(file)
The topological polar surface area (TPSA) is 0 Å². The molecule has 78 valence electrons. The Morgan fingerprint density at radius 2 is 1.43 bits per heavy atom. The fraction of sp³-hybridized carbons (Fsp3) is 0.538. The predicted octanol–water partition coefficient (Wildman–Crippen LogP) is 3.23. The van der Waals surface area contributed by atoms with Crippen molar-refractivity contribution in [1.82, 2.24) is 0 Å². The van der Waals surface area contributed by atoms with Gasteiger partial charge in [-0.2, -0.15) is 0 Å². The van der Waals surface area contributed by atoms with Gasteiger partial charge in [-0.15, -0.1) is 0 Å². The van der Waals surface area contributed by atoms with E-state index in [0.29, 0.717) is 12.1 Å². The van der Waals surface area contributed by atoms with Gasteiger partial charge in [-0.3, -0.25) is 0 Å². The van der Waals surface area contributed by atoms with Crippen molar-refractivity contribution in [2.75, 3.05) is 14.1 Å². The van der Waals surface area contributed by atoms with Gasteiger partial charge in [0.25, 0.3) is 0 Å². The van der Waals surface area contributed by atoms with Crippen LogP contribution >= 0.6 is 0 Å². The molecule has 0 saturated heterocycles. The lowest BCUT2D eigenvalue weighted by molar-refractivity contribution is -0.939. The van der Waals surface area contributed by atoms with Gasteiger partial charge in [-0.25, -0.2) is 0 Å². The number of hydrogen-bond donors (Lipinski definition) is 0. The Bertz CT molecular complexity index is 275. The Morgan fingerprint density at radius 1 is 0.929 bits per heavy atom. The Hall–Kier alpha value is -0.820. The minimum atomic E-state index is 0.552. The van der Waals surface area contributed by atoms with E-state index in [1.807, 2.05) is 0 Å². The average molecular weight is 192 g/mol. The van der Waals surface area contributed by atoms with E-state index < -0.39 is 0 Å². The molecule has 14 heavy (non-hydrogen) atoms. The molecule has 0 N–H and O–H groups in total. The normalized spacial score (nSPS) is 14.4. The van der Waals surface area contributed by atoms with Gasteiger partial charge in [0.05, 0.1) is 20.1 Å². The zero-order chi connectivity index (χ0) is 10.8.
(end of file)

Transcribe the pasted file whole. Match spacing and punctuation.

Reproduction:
The topological polar surface area (TPSA) is 0 Å². The molecule has 78 valence electrons. The Morgan fingerprint density at radius 2 is 1.43 bits per heavy atom. The fraction of sp³-hybridized carbons (Fsp3) is 0.538. The predicted octanol–water partition coefficient (Wildman–Crippen LogP) is 3.23. The van der Waals surface area contributed by atoms with Crippen molar-refractivity contribution in [1.82, 2.24) is 0 Å². The van der Waals surface area contributed by atoms with Gasteiger partial charge in [-0.2, -0.15) is 0 Å². The van der Waals surface area contributed by atoms with Gasteiger partial charge in [-0.15, -0.1) is 0 Å². The van der Waals surface area contributed by atoms with E-state index in [0.29, 0.717) is 12.1 Å². The van der Waals surface area contributed by atoms with Gasteiger partial charge in [-0.3, -0.25) is 0 Å². The van der Waals surface area contributed by atoms with Crippen molar-refractivity contribution in [2.75, 3.05) is 14.1 Å². The van der Waals surface area contributed by atoms with Gasteiger partial charge in [0.25, 0.3) is 0 Å². The van der Waals surface area contributed by atoms with Crippen LogP contribution >= 0.6 is 0 Å². The molecule has 0 saturated heterocycles. The lowest BCUT2D eigenvalue weighted by molar-refractivity contribution is -0.939. The van der Waals surface area contributed by atoms with Gasteiger partial charge in [-0.25, -0.2) is 0 Å². The number of hydrogen-bond donors (Lipinski definition) is 0. The Bertz CT molecular complexity index is 275. The Morgan fingerprint density at radius 1 is 0.929 bits per heavy atom. The Hall–Kier alpha value is -0.820. The minimum atomic E-state index is 0.552. The van der Waals surface area contributed by atoms with E-state index in [1.807, 2.05) is 0 Å². The average molecular weight is 192 g/mol. The van der Waals surface area contributed by atoms with E-state index < -0.39 is 0 Å². The molecule has 14 heavy (non-hydrogen) atoms. The molecule has 0 N–H and O–H groups in total. The normalized spacial score (nSPS) is 14.4. The van der Waals surface area contributed by atoms with Gasteiger partial charge in [0.05, 0.1) is 20.1 Å². The zero-order chi connectivity index (χ0) is 10.8.